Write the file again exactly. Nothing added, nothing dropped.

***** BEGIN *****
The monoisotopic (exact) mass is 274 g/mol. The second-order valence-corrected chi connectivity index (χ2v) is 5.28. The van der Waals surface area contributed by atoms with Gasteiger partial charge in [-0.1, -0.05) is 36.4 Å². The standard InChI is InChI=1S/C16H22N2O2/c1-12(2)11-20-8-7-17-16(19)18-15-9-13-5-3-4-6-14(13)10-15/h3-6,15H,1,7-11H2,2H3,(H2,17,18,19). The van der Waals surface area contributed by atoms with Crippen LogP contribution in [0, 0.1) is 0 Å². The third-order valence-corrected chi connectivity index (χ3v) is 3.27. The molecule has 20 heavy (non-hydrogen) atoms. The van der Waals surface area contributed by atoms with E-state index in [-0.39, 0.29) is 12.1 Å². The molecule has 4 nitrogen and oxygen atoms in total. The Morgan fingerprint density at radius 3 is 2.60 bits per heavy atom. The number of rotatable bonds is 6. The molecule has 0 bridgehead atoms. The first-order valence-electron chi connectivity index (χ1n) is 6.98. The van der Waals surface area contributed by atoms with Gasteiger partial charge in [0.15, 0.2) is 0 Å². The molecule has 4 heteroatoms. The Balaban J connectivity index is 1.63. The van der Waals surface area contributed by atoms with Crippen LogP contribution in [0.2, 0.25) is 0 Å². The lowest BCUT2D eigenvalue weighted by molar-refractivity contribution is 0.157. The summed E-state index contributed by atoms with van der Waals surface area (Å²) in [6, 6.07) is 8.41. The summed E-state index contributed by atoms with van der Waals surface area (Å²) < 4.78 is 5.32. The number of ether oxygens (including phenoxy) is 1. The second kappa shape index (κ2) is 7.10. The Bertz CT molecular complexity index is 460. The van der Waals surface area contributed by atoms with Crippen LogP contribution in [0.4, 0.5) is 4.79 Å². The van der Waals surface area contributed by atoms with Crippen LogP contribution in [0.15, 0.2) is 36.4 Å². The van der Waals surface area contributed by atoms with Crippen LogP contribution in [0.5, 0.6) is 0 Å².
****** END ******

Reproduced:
The monoisotopic (exact) mass is 274 g/mol. The second-order valence-corrected chi connectivity index (χ2v) is 5.28. The van der Waals surface area contributed by atoms with Gasteiger partial charge in [-0.1, -0.05) is 36.4 Å². The standard InChI is InChI=1S/C16H22N2O2/c1-12(2)11-20-8-7-17-16(19)18-15-9-13-5-3-4-6-14(13)10-15/h3-6,15H,1,7-11H2,2H3,(H2,17,18,19). The van der Waals surface area contributed by atoms with Crippen LogP contribution in [0, 0.1) is 0 Å². The third-order valence-corrected chi connectivity index (χ3v) is 3.27. The molecule has 20 heavy (non-hydrogen) atoms. The van der Waals surface area contributed by atoms with E-state index in [-0.39, 0.29) is 12.1 Å². The molecule has 4 nitrogen and oxygen atoms in total. The Morgan fingerprint density at radius 3 is 2.60 bits per heavy atom. The number of rotatable bonds is 6. The molecule has 0 bridgehead atoms. The first-order valence-electron chi connectivity index (χ1n) is 6.98. The van der Waals surface area contributed by atoms with Gasteiger partial charge in [0.15, 0.2) is 0 Å². The molecule has 4 heteroatoms. The Balaban J connectivity index is 1.63. The van der Waals surface area contributed by atoms with Crippen LogP contribution in [0.2, 0.25) is 0 Å². The lowest BCUT2D eigenvalue weighted by molar-refractivity contribution is 0.157. The summed E-state index contributed by atoms with van der Waals surface area (Å²) in [6, 6.07) is 8.41. The summed E-state index contributed by atoms with van der Waals surface area (Å²) < 4.78 is 5.32. The number of ether oxygens (including phenoxy) is 1. The second kappa shape index (κ2) is 7.10. The Bertz CT molecular complexity index is 460. The van der Waals surface area contributed by atoms with Crippen LogP contribution in [0.4, 0.5) is 4.79 Å². The van der Waals surface area contributed by atoms with Crippen LogP contribution in [0.15, 0.2) is 36.4 Å². The van der Waals surface area contributed by atoms with Crippen LogP contribution in [0.5, 0.6) is 0 Å².